MoneyTalks: Here’s why the ASX energy sector ‘still has a lot of catching up to do’
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MoneyTalks is Stockhead’s regular recap of the ASX stocks, sectors and trends that fund managers and analysts are looking at right now and in this edition we’re looking at the energy sector.
Today we hear from Aaron Binsted, portfolio manager at Lazard Asset Management.
“I think a really interesting story at the moment is the local energy sector, particularly LNG – I think that’s something people should be paying attention to,” he told Stockhead.
“Gas is about 20-22 per cent of the primary energy mix globally however it’s only 10 per cent of the primary energy mix in Asia.”
In addition “the key driver of the LNG market — the traded gas market — is comprised of about four economies in Asia being India, China, Japan and South Korea. There’s lots of other countries but they’re the big four,” Binsted says.
“If you look at India, their primary energy share was only 6 per cent gas but by 2030 they want to take it up to 25 per cent gas, so there’s going to be a huge increase in LNG demand from India.”
“If we look at China, at the end of 2020 they had regasification capacity (that’s when they take liquified gas and put it back into [natural] gas) of about 85 million tonnes and by end of 2025 that’s probably going to increase to 178 million tonnes.”
“So there’s just huge demand coming through and if you look at Asia aggregate – it was 380 million tonnes in 2020, and Shell for example thinks by 2040 that figure will be 700 million tonnes.”
What is driving this increased demand for energy? There are several factors on both the demand and supply side.
“You’ve got huge growth as Asian countries modernise and develop, and another trend is decarbonisation as these economies are very coal dependant,” Binsted says.
“It’s very difficult to decarbonise without increasing their gas, just a 1-to-1 switch from coal to gas is about a 34 per cent reduction in C02 emissions and that’s before you look at things like carbon capture, so there’s really big structural demand tailwinds there,” Binsted said.
“Also being in the region, Australia has a shipping advantage versus North America of $1 to $2. So that’s the demand side – positive, long term structural growth.”
“And if you look at supply side, we’ve had a big reduction in investment in oil and gas capacity in the last few years.”
In 2014, capital expenditure on oil and gas was approximately $700 million but the plunge in oil prices has sent that to approximately $200 million.
“It’s fallen by two thirds from those 2014 levels, there’s drastic reduction in new supply,” Binsted said.
“And we’ve also seen pressures from large international companies – in Europe Shell and BP – and in the US players lie Exxon, Chevron and Phillips – in Europe they’re being pushed to go into new energy so instead of spending new investment dollars on oil and gas it’s wind, solar and hydrogen. So the amount of capex in new supply is drastically reduced.”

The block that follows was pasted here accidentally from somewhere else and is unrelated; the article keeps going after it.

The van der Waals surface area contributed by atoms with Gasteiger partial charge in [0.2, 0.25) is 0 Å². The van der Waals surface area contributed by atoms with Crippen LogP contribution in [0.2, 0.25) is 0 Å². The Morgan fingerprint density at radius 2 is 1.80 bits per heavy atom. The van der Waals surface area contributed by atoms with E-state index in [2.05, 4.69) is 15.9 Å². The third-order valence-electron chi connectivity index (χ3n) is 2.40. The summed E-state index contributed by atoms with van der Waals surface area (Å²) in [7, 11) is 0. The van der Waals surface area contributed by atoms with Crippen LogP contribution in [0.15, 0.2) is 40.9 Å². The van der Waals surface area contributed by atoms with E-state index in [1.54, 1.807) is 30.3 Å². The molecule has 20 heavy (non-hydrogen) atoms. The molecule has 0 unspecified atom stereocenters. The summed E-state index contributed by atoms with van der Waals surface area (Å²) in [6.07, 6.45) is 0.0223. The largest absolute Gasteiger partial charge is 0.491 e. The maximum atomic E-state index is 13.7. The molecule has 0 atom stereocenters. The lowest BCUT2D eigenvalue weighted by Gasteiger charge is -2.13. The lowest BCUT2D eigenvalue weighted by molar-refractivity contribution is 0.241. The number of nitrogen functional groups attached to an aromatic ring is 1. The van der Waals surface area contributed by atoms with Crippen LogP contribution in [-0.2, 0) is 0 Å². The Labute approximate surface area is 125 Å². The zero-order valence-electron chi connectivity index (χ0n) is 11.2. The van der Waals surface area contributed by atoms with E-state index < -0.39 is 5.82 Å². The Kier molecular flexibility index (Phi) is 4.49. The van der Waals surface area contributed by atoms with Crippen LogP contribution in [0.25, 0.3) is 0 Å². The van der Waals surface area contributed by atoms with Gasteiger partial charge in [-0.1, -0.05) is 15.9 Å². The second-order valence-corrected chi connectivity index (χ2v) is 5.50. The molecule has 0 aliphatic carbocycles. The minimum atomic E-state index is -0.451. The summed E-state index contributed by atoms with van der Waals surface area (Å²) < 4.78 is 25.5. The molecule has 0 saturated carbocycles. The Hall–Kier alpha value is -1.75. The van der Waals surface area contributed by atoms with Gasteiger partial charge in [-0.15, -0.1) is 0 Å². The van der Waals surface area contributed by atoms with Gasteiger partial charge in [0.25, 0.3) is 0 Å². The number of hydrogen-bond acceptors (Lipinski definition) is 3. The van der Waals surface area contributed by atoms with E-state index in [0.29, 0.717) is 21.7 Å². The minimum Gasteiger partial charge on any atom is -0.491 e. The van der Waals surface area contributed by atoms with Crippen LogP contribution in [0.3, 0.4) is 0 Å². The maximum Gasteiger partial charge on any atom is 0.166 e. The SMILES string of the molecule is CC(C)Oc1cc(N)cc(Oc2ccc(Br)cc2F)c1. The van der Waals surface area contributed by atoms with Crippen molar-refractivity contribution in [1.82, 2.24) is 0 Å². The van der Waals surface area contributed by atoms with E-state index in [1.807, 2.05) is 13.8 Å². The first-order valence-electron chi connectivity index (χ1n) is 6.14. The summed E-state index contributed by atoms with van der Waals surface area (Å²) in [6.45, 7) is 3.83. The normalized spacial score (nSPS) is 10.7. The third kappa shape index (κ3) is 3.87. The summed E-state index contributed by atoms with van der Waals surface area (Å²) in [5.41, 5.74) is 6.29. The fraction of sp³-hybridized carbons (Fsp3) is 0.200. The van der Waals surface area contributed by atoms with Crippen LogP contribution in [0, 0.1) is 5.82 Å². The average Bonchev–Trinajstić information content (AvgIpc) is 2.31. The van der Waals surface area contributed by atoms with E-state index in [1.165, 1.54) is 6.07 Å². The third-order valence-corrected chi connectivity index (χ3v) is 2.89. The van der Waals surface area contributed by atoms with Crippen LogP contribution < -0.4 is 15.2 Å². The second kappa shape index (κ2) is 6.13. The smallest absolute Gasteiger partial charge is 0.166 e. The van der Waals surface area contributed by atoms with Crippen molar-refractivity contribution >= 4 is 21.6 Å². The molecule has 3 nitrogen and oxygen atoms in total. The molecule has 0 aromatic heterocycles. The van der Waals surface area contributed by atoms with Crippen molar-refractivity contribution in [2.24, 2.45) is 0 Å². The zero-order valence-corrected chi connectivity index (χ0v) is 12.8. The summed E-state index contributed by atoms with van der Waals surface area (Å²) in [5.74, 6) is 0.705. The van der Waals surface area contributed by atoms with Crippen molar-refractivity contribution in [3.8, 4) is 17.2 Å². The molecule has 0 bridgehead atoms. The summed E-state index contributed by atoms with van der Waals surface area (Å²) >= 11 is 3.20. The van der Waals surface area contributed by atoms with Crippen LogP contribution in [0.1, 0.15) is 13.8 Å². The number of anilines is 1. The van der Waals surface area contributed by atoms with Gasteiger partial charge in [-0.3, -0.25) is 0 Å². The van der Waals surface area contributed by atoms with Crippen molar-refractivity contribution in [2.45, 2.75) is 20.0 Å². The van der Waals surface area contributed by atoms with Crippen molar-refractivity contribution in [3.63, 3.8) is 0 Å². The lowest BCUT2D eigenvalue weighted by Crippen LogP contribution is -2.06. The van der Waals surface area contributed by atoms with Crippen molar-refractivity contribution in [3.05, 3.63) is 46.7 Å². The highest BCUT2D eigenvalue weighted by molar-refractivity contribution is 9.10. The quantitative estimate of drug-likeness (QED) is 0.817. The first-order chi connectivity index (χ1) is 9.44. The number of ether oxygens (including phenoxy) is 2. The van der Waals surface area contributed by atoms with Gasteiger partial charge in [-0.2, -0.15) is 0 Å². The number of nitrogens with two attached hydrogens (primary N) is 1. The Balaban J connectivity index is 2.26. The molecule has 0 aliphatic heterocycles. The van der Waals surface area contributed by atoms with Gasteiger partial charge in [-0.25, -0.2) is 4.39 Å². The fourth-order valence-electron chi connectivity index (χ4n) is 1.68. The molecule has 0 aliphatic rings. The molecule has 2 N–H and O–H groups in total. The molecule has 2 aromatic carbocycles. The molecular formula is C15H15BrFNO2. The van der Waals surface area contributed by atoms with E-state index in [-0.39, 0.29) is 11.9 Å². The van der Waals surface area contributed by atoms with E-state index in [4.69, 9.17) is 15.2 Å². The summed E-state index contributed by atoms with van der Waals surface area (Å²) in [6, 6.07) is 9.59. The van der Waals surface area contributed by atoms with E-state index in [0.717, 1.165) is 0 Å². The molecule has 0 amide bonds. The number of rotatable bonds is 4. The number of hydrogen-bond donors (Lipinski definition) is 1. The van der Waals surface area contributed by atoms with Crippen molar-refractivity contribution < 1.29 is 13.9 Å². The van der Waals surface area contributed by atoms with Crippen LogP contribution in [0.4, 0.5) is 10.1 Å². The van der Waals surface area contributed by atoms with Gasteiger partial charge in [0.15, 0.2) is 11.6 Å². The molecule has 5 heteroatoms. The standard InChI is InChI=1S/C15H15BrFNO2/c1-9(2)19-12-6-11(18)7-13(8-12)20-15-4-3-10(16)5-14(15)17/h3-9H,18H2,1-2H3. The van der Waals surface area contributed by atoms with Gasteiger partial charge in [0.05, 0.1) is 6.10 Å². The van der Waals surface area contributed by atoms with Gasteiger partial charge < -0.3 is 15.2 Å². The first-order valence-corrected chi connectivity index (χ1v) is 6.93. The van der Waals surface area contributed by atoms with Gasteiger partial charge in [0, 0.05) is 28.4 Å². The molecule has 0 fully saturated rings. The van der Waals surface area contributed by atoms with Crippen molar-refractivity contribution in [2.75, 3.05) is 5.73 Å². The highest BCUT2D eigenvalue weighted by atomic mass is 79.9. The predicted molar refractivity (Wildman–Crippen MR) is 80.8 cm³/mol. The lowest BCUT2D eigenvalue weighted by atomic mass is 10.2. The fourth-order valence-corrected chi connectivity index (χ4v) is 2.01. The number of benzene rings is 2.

Lazard Asset Management is not the first fund manager to argue the ASX energy sector is undervalued.
But what arguably adds ‘insult to energy’ is that other stock market’s energy sectors have been rising – for example the US energy sector is up 43 per cent in 2013.
Meanwhile as Binsted pointed out, share prices of Australian energy stocks were flat over this calendar year.
“We think the local sector has a huge amount of catch up to do,” he declared.
“We think there’s earnings momentum in our local stocks.”
“Woodside has a really, really good balance sheet with high current assets, and a very low cost of production of around $10 per barrel of oil equivalent,” Binsted said.
“They’ve just undertaken the start of their Senegal project which we think is a really high-quality liquids project over 2 phases.”
“Phase 1 is starting now, we think it will generate mid-teens returns so really strong returns and they want a Final Investment Decision (FID) on the Scarborough LNG project (in WA) later this year.”
“Woodside published that as having payback less than 7 years and a greater than 12% internal rate of return which – given the very low financing costs you can get for LNG costs – is value accretive.”
“Oil Search, they’ve got the Alaskan oil project that they want to FID,” Binsted continued.
“Again, we think that’s high returning and through the middle and later end of this decade they have the Papua and LNG extensions which are very value additive, given it’s a very low cost gas resource and they’ve got some existing infrastructure there.
“So two of these companies have high returning growth projects with access to the local Asian market market where their demand project is.”
The views, information, or opinions expressed in the interviews in this article are solely those of the interviewees and do not represent the views of Stockhead.
Stockhead does not provide, endorse or otherwise assume responsibility for any financial product advice contained in this article.